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How it works

Tabs are a set of layered sections of content, known as tab panels, that display one panel of content at a time. Each tab panel has an associated tab element, that when activated, displays the panel. The list of tab elements is arranged along one edge of the currently displayed panel, most commonly the top edge.

The component can be navigated to via the keyboard: pressing the Tab key will highlight the active tab, and navigating between the tabs is achieved by pressing the Left and Right keys. When a new tab is selected, the corresponding panel is automatically shown.

This component does not have a semantic counterpart in HTML, so it uses several WAI-ARIA tools to aid assistive technology:

  • The tabs are contained within a wrapper that has role=”tablist”, indicating to assistive technology that this component is not just a series of buttons or links.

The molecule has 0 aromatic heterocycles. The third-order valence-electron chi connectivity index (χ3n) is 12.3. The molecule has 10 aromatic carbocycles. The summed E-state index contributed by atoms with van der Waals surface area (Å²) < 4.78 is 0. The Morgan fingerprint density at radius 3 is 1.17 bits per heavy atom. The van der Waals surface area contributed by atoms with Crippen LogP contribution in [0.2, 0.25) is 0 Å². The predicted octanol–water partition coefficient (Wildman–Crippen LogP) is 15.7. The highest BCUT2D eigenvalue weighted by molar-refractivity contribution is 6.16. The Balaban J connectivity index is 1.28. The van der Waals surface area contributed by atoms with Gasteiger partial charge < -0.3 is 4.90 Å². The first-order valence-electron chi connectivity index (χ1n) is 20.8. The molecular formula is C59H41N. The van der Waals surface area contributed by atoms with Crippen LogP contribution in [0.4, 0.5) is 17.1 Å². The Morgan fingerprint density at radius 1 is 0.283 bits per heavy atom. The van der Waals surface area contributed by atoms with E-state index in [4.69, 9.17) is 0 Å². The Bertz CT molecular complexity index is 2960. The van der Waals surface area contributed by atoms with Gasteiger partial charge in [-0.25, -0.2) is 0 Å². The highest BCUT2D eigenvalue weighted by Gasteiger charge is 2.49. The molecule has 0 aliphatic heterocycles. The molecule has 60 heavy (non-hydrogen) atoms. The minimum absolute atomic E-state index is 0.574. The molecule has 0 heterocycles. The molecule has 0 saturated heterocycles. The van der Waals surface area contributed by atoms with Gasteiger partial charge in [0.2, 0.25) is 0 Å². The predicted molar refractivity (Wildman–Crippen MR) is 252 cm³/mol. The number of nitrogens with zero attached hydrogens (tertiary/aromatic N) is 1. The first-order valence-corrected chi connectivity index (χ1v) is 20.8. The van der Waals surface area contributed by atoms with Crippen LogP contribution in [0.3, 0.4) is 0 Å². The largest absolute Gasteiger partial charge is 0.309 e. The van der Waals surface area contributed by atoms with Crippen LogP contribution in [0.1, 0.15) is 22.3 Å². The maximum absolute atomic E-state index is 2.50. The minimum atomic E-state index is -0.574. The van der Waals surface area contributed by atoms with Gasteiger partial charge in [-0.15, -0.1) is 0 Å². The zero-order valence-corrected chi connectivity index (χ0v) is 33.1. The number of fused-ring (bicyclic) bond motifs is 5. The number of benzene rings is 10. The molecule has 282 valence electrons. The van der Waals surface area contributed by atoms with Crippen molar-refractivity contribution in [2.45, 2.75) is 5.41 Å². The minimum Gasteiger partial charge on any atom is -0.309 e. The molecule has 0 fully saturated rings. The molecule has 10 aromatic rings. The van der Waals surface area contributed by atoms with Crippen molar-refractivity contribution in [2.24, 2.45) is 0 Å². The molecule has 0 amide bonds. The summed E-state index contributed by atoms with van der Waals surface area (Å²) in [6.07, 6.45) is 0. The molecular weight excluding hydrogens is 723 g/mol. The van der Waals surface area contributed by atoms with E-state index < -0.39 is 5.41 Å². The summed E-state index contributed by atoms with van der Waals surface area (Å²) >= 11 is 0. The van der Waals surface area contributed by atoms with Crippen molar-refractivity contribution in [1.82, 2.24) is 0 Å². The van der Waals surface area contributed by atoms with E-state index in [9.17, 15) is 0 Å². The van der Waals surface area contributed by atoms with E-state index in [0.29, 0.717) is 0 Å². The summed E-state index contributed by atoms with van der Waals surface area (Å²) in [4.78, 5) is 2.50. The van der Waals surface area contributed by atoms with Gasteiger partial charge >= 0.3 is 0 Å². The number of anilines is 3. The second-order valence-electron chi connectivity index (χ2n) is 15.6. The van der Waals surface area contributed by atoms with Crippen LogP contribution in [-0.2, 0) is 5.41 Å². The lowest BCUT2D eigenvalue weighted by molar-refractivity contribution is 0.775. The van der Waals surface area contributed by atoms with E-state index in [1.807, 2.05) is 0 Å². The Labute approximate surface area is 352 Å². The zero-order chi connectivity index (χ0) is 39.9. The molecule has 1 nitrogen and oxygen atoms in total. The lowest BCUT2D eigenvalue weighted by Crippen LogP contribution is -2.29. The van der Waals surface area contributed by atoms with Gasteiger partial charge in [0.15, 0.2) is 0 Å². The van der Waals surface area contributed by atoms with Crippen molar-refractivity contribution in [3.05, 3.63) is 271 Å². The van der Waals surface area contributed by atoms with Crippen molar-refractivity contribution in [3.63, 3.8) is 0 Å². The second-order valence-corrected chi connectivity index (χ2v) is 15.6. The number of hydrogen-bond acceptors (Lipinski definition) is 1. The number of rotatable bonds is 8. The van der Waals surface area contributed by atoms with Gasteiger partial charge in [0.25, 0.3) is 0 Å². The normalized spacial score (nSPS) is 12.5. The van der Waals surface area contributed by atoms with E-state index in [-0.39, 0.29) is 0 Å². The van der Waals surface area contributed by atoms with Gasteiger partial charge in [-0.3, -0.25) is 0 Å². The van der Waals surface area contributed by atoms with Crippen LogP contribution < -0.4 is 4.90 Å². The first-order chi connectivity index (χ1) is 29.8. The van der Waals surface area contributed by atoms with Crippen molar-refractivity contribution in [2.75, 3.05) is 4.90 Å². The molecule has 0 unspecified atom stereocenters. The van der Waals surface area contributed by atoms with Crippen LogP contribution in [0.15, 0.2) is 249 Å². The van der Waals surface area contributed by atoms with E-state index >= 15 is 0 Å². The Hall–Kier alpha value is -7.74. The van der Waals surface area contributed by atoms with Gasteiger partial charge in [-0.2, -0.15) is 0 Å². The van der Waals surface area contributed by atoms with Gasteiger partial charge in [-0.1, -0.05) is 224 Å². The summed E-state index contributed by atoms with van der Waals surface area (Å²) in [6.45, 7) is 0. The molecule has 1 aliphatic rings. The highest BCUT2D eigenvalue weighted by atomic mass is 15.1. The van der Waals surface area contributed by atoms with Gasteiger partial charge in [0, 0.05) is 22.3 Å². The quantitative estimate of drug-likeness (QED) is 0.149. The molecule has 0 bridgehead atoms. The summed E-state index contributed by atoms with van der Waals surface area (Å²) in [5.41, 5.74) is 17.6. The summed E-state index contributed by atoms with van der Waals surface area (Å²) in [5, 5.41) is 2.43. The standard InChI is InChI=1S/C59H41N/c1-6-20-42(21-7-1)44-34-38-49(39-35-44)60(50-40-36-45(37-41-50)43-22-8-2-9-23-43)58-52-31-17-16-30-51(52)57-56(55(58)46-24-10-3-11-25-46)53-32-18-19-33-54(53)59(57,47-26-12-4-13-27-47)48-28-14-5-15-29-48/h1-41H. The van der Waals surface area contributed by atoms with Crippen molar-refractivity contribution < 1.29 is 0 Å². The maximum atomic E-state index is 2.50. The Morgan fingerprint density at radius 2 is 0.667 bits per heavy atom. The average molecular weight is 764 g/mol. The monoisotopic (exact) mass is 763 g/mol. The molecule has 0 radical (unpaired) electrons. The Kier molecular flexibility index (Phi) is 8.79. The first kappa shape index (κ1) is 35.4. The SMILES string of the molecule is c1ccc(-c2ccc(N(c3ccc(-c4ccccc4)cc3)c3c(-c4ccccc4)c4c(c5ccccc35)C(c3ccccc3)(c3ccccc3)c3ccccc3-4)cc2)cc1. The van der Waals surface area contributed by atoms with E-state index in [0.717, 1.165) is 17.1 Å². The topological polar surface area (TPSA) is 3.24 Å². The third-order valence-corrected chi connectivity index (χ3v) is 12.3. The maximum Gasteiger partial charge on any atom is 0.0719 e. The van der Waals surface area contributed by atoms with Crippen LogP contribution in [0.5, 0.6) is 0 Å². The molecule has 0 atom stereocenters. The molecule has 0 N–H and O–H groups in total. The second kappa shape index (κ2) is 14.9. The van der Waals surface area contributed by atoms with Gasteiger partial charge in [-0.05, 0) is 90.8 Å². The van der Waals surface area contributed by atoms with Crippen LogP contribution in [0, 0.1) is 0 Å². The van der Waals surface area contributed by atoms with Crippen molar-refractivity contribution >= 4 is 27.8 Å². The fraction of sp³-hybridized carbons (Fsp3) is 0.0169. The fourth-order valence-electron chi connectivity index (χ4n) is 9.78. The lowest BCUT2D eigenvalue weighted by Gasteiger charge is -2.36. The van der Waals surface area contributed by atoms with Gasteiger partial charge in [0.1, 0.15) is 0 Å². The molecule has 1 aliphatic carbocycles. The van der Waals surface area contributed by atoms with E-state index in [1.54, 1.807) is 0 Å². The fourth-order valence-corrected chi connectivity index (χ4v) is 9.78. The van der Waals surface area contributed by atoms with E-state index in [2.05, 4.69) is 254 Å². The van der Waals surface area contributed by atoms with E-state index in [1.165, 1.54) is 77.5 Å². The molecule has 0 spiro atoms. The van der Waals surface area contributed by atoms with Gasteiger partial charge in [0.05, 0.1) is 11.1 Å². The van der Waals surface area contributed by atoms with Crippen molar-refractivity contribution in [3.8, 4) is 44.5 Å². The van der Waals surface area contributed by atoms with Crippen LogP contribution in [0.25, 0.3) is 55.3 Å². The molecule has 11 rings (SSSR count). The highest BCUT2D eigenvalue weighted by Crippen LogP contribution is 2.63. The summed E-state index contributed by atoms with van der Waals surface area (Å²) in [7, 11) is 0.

• Individual tabs use several aria attributes:
    • role=”tab”
    • aria-selected, which takes a boolean value to indicate whether it is the currently selected tab.
    • aria-controls, which references the ID of the tab panel it controls
  • Tab panels also have several aria attributes:
    • role=”tabpanel”,
    • aria-labelledby, which references the ID of the tab it is controlled by


This component strives to follow WCAG 2.1 (level AA) guidelines, and care must be taken to ensure this effort is maintained when the component is implemented across other projects. This section offers advice to that effect:

  • Tab text should be concise and make it clear what content they link to/nest.
  • There should be a clear relationship between the tabs and the tab panels.
  • JavaScript should be used to handle both mouse and keyboard interactions.
  • Content included in tab panels should also be accessible, i.e. images should include appropriate alt text.
  • Avoid tabs that wrap over more than one line. This can make it harder for users to distinguish the selected tab from its content.